He admits he doesn't know much about advertising, but that hasn't stopped Martin S. Sorrell from trying to build the world's largest ad agency. Twice. The 44-year-old Briton went after his goal the first time as principal architect of the acquisition drive of British ad agency Saatchi & Saatchi PLC. Now, as chairman of Britain's WPP Group, he's chasing it a second time with a $725-million takeover bid for Ogilvy Group, which could make WPP even larger than Saatchi. Quiet and diminutive, Sorrell has shaken up the ad world in other ways.
BUSINESS
May 1, 1989 | KATHRYN HARRIS, Times Staff Writer
A long-rumored takeover bid for Ogilvy Group Inc. materialized Sunday with the announcement that Britain's WPP Group PLC has made a cash offer of about $720 million for the New York advertising company. Ogilvy greeted the bid frostily, declaring that the proposal "suffers from serious flaws in business logic." In a prepared statement, Ogilvy Chairman Kenneth Roman attacked the price, style and substance of the WPP offer by saying: "The boot strap character of WPP's approach is further underlined by the lack of committed financing even for what is obviously intended to be a starting price."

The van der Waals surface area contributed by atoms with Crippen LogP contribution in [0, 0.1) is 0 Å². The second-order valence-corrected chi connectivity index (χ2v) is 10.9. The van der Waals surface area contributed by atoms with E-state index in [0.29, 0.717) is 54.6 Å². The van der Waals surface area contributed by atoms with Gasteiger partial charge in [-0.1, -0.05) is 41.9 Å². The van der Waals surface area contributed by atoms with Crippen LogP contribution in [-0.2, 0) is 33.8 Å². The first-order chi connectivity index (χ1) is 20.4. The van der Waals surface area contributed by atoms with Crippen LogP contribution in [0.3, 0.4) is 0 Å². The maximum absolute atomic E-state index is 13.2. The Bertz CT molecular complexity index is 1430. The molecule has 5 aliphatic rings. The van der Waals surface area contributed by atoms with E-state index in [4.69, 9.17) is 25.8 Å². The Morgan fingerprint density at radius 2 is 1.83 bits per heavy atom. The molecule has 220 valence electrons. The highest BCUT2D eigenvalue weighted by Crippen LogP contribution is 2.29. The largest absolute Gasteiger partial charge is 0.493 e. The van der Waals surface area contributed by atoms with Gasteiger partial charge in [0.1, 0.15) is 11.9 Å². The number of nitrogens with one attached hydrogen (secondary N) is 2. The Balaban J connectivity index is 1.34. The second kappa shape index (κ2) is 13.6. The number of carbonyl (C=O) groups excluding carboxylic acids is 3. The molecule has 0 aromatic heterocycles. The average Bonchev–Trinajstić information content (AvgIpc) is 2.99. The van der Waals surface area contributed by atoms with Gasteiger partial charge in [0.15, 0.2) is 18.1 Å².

BUSINESS
May 2, 1989 | PAUL RICHTER, Times Staff Writer
He admits he doesn't know much about advertising, but that hasn't stopped Martin S. Sorrell from trying to build the world's largest ad agency. Twice. The 44-year-old Briton went after his goal the first time as principal architect of the acquisition drive of British ad agency Saatchi & Saatchi PLC. Now, as chairman of Britain's WPP Group, he's chasing it a second time with a $725-million takeover bid for Ogilvy Group, which could make WPP even larger than Saatchi. Quiet and diminutive, Sorrell has shaken up the ad world in other ways.